Fortunately, aside from medication, there are psychological treatments available for headaches and migraines that have proven effective.  These treatments have been shown to reduce the frequency of headaches, and also improve life difficulties, such as relationship problems, anxiety, depression and more.  Professor Paul Martin at Griffith University is recognised worldwide as one of the biggest names when it comes to treatment of headaches and migraines.  He has provided an intensive training course in headache and migraine treatment to a few selected psychologists on the Gold Coast, one being Dr Siavash Bandarian-Balooch from Goldwyn Lane. Dr Sia is now qualified to provide this specialised therapy to clients of Goldwyn Lane.

Headache and migraine sufferers are free to ring in and make an appointment with Dr Sia to have their particular form of pain assessed.  Most private health funds offer rebates for this service.  However, for many, the journey to improvement will begin with their GP.  It is an excellent idea to ask your doctor more about available psychological treatments for headaches.  As previously mentioned, headaches may be accompanied by anxiety, depression, and other psychological difficulties.  If this is the case for you, you may qualify for a Mental Health Care Plan which includes 6-10 sessions of psychological treatment rebated by Medicare.  If you think that psychological treatment is right for you, ask your GP for more information.Dr Siavash Bandarian-Balooch from Goldwyn Lane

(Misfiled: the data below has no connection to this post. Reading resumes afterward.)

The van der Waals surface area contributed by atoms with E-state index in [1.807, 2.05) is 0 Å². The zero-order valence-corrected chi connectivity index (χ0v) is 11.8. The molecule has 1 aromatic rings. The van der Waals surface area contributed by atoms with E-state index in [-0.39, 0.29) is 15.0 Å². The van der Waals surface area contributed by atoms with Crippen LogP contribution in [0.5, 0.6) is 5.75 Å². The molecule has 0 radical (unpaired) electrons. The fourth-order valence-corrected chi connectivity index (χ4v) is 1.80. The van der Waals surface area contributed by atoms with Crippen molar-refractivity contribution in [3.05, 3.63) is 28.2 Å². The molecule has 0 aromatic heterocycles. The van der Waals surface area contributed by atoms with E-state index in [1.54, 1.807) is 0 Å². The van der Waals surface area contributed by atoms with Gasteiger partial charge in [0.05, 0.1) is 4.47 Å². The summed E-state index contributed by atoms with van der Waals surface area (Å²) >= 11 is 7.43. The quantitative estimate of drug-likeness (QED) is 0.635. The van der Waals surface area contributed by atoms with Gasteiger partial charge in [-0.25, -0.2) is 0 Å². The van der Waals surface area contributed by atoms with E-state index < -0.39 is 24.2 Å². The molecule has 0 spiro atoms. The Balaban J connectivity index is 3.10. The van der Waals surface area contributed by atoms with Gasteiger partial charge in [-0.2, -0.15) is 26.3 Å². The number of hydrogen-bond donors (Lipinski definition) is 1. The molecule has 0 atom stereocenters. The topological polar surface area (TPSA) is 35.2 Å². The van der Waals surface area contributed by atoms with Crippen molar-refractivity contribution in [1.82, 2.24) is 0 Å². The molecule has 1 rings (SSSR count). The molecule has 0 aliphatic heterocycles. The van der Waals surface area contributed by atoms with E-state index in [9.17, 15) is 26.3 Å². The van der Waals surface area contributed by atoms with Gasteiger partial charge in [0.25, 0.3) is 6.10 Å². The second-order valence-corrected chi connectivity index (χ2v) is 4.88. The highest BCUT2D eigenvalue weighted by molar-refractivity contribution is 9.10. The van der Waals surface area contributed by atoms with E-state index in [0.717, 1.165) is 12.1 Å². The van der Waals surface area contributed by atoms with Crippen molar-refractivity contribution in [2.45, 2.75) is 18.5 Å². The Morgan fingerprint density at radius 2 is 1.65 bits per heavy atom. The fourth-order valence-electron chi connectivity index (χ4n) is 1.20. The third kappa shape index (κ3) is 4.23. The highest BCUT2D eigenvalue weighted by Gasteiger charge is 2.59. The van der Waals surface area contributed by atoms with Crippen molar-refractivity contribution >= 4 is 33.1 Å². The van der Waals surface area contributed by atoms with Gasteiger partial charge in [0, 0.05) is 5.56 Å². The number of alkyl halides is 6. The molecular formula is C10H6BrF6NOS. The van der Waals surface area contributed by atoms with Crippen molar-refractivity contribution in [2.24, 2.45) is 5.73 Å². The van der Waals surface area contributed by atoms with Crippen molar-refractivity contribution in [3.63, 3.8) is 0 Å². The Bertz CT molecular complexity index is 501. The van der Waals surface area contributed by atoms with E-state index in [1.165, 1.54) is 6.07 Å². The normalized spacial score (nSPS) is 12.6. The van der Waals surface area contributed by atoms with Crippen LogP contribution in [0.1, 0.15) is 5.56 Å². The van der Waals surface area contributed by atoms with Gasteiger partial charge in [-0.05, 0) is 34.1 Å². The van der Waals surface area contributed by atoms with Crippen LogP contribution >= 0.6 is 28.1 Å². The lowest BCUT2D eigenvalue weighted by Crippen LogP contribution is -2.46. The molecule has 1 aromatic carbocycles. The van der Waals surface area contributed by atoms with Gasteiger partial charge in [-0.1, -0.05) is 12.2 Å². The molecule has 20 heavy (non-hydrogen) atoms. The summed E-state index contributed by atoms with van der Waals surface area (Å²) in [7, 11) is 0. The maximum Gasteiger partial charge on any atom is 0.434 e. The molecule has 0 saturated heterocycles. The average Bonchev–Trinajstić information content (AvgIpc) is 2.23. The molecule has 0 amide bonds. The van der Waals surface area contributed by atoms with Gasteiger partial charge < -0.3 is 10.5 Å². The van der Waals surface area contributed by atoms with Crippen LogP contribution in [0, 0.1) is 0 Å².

Coping with Christmas – Keys for Separated Mums and Dads

For most of us, Christmas is a happy time when families and friends get together to exchange presents, catch up on stories, share wonderful meals and hospitality and generally enjoy each other’s company.  But for many families where parents are separated or divorced Christmas can be a time of sadness, stress and disagreement – and caught in the middle of it are the children.  So what can separated and divorced parents do to make Christmas a little easier on themselves and their children?

Children Come First